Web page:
Oct 9, 2020: Combined social & chemical stressors worsen neurodevelopmental outcomes in mice

Fall 2020 Seminar Series (ENV 847-S/PHARM 847-S)

Duke Integrated Toxicology & Environmental Health Program

Friday, October 9, 2020, 12:00 – 1:15 pm

*Live Zoom Presentation. Register HERE to receive Zoom link!*

STACI BILBO, PhDStaci Bilbo, PhD

Haley Family Professor of Psychology & Neuroscience

Professor of Neurobiology

Duke University

Pronouns: She / Her / Hers

Combined social and chemical stressors worsen neurodevelopmental outcomes in mice: relevance for autism spectrum disorders

Maternal immune activation (MIA) during pregnancy, e.g. by environmental factors such as infection or toxins, is associated with an increased risk of neurodevelopmental disorders in the offspring of humans and in animal models, including autism spectrum disorder (ASD) and schizophrenia.  This talk will focus on the critical role for microglia in neural development in a model of combined prenatal exposure to diesel exhaust and maternal stress.  Our data suggest combined environmental exposures which activate the maternal immune system may persistently impact brain and behavioral development in males via impacts on microglial phagocytic and inflammatory function.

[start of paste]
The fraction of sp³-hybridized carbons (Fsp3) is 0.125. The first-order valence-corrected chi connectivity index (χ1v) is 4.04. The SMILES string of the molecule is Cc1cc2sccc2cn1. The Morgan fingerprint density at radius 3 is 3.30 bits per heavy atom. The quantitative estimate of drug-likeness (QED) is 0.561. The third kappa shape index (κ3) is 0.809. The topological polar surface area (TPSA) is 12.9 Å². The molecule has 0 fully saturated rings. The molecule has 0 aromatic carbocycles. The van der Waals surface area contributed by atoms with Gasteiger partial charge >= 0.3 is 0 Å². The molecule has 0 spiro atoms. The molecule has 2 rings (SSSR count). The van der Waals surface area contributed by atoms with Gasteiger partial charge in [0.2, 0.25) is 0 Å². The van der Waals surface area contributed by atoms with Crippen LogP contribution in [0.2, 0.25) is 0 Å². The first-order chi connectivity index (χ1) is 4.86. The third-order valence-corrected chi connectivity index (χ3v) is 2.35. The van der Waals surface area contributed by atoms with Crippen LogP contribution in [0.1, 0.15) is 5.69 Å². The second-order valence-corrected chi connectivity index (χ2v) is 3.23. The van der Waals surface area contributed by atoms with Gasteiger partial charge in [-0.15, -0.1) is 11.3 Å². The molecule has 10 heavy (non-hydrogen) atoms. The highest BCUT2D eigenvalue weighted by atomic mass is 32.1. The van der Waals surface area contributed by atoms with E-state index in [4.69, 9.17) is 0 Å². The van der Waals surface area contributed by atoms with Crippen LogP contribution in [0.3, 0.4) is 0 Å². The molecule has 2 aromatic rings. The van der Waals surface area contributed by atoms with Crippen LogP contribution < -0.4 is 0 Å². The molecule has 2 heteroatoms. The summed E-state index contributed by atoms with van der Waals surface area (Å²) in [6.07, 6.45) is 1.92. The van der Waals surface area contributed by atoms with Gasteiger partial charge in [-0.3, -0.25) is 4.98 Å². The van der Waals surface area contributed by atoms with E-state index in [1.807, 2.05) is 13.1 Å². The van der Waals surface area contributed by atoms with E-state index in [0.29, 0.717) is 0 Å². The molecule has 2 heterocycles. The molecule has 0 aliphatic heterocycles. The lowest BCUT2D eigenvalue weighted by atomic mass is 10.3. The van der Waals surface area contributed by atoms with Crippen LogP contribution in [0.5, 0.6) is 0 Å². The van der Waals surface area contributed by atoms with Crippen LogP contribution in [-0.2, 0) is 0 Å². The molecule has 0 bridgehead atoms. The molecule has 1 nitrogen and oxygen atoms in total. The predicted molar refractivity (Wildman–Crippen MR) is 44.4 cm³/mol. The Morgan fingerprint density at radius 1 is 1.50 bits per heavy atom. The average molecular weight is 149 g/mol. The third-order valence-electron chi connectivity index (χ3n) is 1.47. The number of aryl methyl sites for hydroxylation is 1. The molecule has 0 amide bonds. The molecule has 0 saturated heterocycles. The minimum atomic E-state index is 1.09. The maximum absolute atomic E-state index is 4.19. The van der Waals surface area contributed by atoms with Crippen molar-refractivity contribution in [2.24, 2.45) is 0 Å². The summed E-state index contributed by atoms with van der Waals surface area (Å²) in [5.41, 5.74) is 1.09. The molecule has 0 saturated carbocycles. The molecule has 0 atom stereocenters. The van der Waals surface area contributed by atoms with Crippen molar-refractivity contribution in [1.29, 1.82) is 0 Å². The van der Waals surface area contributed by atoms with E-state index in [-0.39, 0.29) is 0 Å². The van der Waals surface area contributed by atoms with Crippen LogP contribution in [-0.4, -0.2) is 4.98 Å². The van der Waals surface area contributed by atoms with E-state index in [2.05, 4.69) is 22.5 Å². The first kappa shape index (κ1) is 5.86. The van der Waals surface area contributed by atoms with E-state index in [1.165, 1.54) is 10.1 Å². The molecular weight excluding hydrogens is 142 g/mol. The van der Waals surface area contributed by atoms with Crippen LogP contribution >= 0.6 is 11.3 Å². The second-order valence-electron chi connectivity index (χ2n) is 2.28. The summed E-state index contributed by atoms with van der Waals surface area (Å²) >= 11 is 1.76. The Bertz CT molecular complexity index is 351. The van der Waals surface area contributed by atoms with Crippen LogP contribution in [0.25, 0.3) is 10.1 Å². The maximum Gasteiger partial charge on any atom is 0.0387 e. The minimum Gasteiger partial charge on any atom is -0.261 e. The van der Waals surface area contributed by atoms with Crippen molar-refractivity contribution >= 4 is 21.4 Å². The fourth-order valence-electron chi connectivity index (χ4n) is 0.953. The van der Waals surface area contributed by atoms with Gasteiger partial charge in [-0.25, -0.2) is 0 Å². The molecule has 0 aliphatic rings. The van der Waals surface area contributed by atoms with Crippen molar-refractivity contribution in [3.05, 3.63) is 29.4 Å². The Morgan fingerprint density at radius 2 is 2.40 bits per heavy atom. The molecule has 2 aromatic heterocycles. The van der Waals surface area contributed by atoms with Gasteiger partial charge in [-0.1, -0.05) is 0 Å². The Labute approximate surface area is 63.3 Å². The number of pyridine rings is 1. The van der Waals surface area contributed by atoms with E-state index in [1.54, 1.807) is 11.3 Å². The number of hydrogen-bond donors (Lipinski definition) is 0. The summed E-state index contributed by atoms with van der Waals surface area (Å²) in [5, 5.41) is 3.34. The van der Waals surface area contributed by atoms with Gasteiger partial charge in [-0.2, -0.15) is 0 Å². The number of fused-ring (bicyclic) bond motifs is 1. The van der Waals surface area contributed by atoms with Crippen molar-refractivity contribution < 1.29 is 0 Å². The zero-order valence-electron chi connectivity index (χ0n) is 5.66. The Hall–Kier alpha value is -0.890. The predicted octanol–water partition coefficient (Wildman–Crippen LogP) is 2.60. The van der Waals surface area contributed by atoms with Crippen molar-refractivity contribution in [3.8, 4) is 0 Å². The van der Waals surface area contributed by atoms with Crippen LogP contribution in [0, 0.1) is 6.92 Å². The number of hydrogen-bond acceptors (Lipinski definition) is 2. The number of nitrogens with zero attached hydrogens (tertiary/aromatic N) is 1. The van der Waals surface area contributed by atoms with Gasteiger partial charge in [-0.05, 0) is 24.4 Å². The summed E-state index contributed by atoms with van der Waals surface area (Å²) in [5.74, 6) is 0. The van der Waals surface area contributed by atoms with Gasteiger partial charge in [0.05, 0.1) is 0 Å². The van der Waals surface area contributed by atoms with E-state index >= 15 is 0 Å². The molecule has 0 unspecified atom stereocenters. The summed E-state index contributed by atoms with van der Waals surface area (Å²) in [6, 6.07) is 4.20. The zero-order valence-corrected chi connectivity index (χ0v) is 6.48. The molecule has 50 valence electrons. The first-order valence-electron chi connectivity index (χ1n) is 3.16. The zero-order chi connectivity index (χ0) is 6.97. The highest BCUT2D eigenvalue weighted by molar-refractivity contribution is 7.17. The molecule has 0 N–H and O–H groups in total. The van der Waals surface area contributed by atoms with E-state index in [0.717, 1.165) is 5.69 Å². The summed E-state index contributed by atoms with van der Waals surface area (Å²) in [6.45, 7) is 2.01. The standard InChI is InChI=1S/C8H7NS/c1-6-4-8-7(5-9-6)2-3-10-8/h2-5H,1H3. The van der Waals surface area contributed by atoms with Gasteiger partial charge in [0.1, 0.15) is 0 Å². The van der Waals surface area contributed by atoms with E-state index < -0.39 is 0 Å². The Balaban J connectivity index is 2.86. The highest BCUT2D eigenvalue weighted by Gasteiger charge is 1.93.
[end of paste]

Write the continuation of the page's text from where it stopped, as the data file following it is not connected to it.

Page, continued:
BIOGRAPHY: Dr. Staci Bilbo is a Professor of Psychology and Neuroscience at Duke University whose research is broadly focused on the mechanisms by which the immune and endocrine systems interact with the brain to impact health and behavior, particularly during critical developmental windows. Her research program is primarily aimed at exploring the mechanisms by which innate central nervous system immune cells, microglia, and signaling molecules such as cytokines and chemokines, influence both normal and abnormal brain development, and the implications for (mal)adaptive behavioral outcomes later in life, including a focus on neurodevelopmental disorders including autism spectrum disorder. Dr. Bilbo received her B.A. in Psychology and Biology from the University of Texas at Austin and her PhD in Neuroendocrinology at Johns Hopkins University.  She was on the faculty at Duke University from 2007-2016 before she joined the faculty at Harvard in 2016, where she served as the Lurie Family Associate Professor of Pediatrics and Neuroscience at Harvard Medical School and as the Director of Research for the Lurie Center for Autism at Massachusetts General Hospital for Children.  She returned to Duke in 2019 as the Haley Family Professor of Psychology and Neuroscience, and maintains an appointment at Harvard to continue her research collaborations in Boston and beyond.


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